a.       The history of Alcoholics Anonymous; specifically, relating to:

                                                               i.      Did A.A. “come from” the Bible?

                                                             ii.      What roles did God, His Son Jesus Christ, and the Bible play in early A.A.’s astonishing successes with “medically-incurable” alcoholics (and addicts!) who thoroughly followed the early (Akron) A.A. path.

b.      The Christian predecessors to A.A. who influenced A.A., N.A., and C.A. and/or were effective in working with alcoholics and addicts; e.g.:

                                                               i.      The Young Men’s Christian Association;

                                                             ii.      The Salvation Army;

                                                            iii.      Rescue Missions;

                                                           iv.      The Young People’s Society of Christian Endeavor;

                                                             v.      Christian evangelists, such as Dwight L. Moody and Ira D. Sankey, Henry Moorhouse, Henry M. Moore, Allen Folger, and F. B. Meyer.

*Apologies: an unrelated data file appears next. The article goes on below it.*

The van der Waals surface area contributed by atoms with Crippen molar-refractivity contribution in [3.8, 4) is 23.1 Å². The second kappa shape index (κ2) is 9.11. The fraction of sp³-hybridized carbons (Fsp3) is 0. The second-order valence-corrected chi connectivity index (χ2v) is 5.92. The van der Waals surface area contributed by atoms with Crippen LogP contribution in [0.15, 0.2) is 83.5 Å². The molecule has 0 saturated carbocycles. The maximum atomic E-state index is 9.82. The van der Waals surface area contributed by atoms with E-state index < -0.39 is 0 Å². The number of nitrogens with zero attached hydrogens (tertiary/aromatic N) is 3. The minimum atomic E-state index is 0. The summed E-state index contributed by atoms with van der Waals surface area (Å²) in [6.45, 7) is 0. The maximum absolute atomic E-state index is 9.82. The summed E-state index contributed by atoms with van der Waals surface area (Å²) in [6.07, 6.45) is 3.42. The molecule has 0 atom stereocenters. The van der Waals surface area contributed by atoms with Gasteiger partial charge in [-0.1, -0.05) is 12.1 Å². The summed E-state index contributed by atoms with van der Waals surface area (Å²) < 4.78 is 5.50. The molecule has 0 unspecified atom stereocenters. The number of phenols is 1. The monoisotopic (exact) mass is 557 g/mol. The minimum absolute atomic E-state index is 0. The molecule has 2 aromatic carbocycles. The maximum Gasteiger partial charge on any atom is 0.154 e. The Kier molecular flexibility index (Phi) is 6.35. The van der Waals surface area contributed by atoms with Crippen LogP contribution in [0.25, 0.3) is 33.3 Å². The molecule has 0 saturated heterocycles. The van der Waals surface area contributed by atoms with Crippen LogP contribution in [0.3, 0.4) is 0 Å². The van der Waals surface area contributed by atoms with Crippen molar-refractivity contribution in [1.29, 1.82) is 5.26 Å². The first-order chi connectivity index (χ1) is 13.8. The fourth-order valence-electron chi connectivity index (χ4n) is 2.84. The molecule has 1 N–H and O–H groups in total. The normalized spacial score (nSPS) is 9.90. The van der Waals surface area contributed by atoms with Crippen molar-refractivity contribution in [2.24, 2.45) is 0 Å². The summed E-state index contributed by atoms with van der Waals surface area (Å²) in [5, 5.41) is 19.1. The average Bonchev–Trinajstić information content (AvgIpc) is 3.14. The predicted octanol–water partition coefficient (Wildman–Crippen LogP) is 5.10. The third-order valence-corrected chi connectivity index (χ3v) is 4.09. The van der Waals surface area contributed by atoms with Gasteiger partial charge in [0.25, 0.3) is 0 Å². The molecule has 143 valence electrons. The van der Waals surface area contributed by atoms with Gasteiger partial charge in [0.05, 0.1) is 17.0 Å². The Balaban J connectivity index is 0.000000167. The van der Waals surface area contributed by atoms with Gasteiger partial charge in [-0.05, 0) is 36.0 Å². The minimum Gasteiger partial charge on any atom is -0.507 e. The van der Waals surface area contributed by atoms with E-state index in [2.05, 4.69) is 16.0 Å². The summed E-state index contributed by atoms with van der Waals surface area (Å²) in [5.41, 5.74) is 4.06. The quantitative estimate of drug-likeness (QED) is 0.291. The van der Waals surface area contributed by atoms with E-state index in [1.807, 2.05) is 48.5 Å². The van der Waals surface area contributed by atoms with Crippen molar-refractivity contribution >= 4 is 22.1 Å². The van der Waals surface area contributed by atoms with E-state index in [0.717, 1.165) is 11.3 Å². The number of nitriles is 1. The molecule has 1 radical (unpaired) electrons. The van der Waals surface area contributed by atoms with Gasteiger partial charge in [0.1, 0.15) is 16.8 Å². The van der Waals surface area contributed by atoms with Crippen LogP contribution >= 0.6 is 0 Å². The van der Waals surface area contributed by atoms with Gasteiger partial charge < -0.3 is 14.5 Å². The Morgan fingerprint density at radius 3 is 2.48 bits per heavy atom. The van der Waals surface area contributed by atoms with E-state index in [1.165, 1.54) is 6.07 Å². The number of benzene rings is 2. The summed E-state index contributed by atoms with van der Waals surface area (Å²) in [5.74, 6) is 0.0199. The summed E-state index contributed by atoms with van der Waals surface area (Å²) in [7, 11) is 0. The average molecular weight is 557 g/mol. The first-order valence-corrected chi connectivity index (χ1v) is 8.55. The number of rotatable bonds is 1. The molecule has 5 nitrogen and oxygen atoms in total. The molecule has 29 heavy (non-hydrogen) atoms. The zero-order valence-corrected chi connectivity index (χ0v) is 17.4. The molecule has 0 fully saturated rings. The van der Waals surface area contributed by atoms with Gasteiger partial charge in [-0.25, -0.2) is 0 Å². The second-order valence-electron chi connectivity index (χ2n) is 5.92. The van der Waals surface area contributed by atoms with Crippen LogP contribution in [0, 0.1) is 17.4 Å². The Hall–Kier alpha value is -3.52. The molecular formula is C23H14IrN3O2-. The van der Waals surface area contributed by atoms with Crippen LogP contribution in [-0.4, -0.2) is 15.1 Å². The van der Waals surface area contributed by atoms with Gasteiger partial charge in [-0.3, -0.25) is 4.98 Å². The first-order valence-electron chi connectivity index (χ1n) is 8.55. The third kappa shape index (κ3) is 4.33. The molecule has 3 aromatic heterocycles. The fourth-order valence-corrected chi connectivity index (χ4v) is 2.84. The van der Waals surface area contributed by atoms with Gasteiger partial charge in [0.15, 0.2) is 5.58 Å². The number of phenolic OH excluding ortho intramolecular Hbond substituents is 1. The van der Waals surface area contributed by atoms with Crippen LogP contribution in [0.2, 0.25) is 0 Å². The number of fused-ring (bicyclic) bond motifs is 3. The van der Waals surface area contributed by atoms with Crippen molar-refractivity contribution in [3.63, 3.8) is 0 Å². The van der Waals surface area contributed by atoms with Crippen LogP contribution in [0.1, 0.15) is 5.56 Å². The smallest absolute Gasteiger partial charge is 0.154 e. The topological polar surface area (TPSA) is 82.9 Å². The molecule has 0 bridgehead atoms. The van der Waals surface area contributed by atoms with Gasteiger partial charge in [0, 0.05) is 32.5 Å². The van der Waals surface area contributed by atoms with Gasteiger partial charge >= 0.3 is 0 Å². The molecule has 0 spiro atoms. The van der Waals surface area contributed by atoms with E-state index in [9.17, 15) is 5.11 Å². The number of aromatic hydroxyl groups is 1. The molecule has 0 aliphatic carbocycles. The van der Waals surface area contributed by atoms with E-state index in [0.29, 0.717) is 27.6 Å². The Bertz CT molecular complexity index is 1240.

c.       Key First Century Christianity concepts, principles, and practices—particularly as found in the Gospels and the Book of Acts—which were successfully employed by A.A.’s Christian predecessors and by early A.A., and which can be used to enhance Christian Recovery efforts today.

d.      Modern Christian Recovery Efforts

                                                               i.      Working within A.A.;

                                                             ii.      Christian-oriented, 12-Step efforts outside of A.A., N.A., and/or  C.A. that incorporate attendance at these fellowships;

                                                            iii.      N.A., C.A., and other 12-Step efforts to deal with alcoholism, prescription drug abuse, and addiction to illegal drugs;